What is a cookie?
Cookies are text files that allow a website to retain information about a user’s activities. For example, when a user places a pair of shoes in an online shopping cart on Nordstrom’s website, the website’s server receives a request. When the user adds a shirt to the cart, the server receives a separate request. Cookies allow the server to connect the separate requests, typically by placing a cookie with a unique signature in the user’s browser and matching that signature to the user’s activities on the website.
Because the US federal government provides only limited consumer privacy protections through a patchwork of laws and regulations, individual states have started to tackle data privacy on their own. Last year, several states passed data protection laws, including Colorado, Vermont, and most notably, California, which passed the California Consumer Privacy Act (“CCPA”) to regulate the use of personal information that goes into effect in 2020. Like the EU rules, the CCPA will require companies to notify users about their cookie policies.
Despite resounding support for increased data privacy regulation, governments—even those proactively regulating cookie usage and other data privacy issues—struggle to keep pace with new technologies. Cookies, for example, can only be used on traditional computers, not mobile devices. Newer technologies, however, allow advertisers to track users across platforms. Thus, the regulation of cookies may do little to protect consumers’ privacy in the future.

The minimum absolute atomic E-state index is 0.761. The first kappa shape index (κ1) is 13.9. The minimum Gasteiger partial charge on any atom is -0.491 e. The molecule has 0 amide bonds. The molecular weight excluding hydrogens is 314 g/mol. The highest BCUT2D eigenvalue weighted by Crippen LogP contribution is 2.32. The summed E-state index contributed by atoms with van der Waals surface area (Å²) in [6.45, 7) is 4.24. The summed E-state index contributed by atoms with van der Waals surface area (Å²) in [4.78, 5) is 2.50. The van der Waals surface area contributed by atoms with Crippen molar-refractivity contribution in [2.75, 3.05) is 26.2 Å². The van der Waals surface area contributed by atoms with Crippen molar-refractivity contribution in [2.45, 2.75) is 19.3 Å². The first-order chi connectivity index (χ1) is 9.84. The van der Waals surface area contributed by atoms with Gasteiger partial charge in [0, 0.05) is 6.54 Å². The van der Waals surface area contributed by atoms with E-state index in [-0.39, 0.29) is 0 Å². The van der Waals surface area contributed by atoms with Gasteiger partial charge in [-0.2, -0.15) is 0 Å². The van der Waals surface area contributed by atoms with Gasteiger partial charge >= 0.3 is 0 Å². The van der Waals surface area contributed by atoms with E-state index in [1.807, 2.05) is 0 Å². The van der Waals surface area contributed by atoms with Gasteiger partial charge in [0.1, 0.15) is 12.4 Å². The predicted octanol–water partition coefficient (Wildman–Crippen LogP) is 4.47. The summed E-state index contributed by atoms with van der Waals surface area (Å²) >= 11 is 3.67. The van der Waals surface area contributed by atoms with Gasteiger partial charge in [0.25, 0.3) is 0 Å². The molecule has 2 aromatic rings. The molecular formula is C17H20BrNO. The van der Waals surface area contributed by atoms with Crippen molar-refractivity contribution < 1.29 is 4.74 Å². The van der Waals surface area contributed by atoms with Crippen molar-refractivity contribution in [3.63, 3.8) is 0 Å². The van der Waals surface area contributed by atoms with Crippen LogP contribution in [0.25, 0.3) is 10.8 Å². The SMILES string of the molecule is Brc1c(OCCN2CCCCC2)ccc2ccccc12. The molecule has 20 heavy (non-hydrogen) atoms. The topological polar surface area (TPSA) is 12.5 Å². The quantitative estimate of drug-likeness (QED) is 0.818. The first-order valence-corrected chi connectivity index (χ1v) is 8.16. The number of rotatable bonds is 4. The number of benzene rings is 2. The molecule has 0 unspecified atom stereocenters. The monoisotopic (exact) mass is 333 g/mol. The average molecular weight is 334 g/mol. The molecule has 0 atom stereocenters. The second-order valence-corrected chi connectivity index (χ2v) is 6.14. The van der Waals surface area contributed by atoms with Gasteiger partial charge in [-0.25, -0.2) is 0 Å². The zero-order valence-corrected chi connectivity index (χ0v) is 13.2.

For years, people have predicted the death of the cookie. However, the technology has some staying power based on the sheer volume of cookies in existence. Even if the cookie is completely replaced by a newer technology, the same overall issues remain. Americans are worried about data privacy and are losing confidence in major tech companies. In fact, Americans trust the federal government more than Facebook to protect their personal information.
Most Americans believe that the federal government should do more to regulate social media companies and data privacy. Though the current political climate poses myriad challenges, a Wall Street Journal/NBC News poll found that Americans are willing to “green light” increased federal regulations. In the meantime, TermScout aims to offer tools to help people compare privacy policies and cookie policies so that people can make better informed decisions about who they do business with.